News release

The ICRC calls on sides to spare critical civilian infrastructure in eastern Ukraine

  • Hostilities disrupt water services to more than one million people in eastern Ukraine
  • Civilian infrastructure providing essential services protected under international law
  • Repairs to damaged infrastructure urgently needed but will take time

Geneva/Kyiv (ICRC) – The recent intensification of the fighting in eastern Ukraine has again put certain key essential services at risk of coming to a full stop.

In the last two days, at least two major pumping stations in the Donetsk region were rendered inoperable by the hostilities. The two stations, the 1st Lift Pumping Station and Karlivska Filtration Station, serve more than 1 million people on either side of the line of contact with potable water, including hospitals and other crucial services.

"We are very concerned about the developments in eastern Ukraine over the past few days. Civilian infrastructure providing essential services, and civilian personnel who operate, maintain and repair that infrastructure are protected under International Humanitarian Law," says Florence Gillette, the ICRC's head of delegation in Ukraine.

"We remind all sides that, in the conduct of military operations, constant care must be taken to spare the civilian population, civilians, and civilian objects. The ICRC calls on all the sides to spare infrastructure that is essential for the survival of the population and to respect principles of distinction, proportionality and precaution."

Over the past eight years, the hostilities in eastern Ukraine have regularly left towns, villages and rural communities on either side of the line of contact without essential water, gas or power for days or weeks on end.

Without urgent action to protect essential services in areas where the hostilities are taking place, large scale humanitarian implications are expected.

Repairs to the damaged infrastructure are urgently needed but will certainly take time. Therefore, to ensure that clean water is available to those who need it the most, the ICRC will be working closely with the water utility company and support its efforts to restore the water supply, and if not possible support any emergency interim solutions, including the distribution of water by water tankers for the affected communities.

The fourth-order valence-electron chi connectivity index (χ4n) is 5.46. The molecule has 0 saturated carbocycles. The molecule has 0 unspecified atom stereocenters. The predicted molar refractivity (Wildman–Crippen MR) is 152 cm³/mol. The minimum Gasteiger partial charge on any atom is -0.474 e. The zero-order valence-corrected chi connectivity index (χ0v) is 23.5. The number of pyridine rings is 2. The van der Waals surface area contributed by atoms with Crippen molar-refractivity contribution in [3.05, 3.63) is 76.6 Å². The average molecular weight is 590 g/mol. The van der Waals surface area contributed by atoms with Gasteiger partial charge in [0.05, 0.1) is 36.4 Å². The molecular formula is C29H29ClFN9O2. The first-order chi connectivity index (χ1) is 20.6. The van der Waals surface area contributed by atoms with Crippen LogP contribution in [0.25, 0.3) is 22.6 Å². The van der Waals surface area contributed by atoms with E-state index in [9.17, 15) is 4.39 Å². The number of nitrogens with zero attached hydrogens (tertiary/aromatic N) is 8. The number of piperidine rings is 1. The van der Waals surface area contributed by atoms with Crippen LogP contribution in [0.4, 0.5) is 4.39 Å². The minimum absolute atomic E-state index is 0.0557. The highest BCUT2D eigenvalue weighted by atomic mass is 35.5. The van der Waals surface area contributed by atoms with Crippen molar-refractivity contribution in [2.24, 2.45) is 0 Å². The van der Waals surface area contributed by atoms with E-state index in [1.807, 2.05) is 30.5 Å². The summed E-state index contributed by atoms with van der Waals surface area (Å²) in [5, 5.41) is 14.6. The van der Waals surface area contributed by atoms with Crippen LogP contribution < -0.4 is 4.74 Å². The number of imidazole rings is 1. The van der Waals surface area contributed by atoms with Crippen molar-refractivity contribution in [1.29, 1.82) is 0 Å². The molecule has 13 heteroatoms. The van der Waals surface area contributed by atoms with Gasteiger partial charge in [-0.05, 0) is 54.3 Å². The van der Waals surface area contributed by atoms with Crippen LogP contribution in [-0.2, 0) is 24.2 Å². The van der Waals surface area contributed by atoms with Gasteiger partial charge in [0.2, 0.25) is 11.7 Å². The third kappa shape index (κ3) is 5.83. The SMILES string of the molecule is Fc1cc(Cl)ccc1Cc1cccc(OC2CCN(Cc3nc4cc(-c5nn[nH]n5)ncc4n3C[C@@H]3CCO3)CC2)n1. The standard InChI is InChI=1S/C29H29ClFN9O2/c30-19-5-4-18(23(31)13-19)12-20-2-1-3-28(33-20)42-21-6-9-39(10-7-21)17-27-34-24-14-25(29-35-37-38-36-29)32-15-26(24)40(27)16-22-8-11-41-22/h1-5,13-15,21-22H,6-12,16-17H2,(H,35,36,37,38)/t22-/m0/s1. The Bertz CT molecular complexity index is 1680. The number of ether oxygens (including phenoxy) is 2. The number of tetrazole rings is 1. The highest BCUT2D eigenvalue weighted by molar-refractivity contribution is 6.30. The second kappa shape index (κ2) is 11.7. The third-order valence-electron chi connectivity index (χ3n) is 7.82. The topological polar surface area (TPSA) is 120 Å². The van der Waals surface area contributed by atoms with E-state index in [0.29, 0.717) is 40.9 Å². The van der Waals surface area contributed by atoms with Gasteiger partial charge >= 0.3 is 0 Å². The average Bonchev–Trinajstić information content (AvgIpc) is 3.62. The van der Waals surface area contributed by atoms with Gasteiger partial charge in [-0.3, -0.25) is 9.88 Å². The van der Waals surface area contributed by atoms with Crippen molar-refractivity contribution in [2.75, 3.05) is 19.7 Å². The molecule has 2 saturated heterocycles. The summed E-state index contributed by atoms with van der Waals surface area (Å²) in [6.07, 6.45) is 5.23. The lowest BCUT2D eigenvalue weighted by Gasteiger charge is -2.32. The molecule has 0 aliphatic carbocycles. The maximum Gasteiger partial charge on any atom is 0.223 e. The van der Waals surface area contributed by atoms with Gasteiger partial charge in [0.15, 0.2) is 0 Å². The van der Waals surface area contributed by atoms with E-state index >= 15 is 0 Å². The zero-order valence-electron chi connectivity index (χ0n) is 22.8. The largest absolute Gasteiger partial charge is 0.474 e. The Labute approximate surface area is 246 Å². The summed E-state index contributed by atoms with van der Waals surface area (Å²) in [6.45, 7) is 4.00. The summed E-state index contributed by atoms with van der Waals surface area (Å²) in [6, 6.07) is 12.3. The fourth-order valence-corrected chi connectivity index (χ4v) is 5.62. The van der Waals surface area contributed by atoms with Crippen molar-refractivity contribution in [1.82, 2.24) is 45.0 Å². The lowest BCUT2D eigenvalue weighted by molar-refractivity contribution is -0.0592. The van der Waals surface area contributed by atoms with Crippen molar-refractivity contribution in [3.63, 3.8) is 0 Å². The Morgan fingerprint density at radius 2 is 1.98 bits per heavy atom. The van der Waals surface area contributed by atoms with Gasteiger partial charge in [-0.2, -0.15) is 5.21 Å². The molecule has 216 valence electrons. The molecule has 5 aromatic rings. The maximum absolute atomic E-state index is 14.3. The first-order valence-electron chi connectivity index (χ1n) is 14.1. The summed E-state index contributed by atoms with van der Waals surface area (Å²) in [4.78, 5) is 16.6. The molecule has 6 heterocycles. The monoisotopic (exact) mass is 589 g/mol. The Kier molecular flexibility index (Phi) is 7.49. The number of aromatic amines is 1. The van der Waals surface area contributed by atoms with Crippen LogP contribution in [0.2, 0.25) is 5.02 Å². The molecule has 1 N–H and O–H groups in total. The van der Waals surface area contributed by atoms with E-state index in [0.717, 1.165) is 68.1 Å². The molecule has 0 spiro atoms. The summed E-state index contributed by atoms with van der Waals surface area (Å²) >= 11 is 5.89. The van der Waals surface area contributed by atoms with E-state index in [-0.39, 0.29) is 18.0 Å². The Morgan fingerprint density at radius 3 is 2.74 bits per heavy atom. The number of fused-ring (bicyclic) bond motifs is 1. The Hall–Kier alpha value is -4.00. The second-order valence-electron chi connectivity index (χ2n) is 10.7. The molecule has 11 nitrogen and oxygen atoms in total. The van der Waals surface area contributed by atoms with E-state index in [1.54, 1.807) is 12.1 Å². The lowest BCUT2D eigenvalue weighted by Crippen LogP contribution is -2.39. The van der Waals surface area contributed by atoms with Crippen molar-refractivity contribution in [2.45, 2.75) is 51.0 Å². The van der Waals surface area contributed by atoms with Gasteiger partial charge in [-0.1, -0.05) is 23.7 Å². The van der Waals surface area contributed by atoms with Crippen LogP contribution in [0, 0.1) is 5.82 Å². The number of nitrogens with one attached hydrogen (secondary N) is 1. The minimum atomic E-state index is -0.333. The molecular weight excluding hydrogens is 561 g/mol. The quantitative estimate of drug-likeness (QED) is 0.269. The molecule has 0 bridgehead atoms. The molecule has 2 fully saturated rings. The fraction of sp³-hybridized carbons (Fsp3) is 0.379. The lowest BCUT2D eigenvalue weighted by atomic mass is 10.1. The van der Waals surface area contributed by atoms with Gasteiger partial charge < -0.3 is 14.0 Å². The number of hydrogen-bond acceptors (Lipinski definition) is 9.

Active hostilities along the Line of Contact forced the ICRC to temporarily suspend activities at the refreshment stations they run on both sides at the Stanytsia Luhanska Crossing Point, where people can warm up while queuing to cross. We also had to suspend several trips organized by our teams to deliver aid in localities on both sides of the line of contact.

"Communities in eastern Ukraine bear the brunt of eight long years of conflict and we really hope that they won't have to endure more suffering," Ms. Gillette said.

"When it comes to ICRC, we reiterate that we are here to stay, bearing in mind that the security of our staff remains our first priority. Amid the troubled times Ukraine and its people are going through, ICRC will continue to work, hand in hand with affected communities to respond to the big needs."

The ICRC works closely with the Ukrainian Red Cross Society and our Movement partners. The ICRC's Ukraine operation is the organization's tenth largest operation worldwide, with a budget of 73,5 million CHF for 2022.

Note to Editors:

Established in 1863, the ICRC operates worldwide helping people affected by conflict and armed violence and promoting the laws that protect victims of war. A neutral, independent and impartial organization, its mandate stems essentially from the Geneva Conventions of 1949. it is based in Geneva, Switzerland, and works in more than 100 countries.

For more information, please contact:

Mirella Hodeib, ICRC Kyiv,,

Oleksandr Vlasenko, ICRC Kyiv,

Galina Balzamova, ICRC Moscow,,
+7903 545 35 34

Ruth Hetherington, ICRC Geneva,,
+41 79 217 32 23 

Frédéric Joli, ICRC Paris,,
+33 6 20 49 46 30

Mattew Morris, ICRC London,,
+44 7753 809471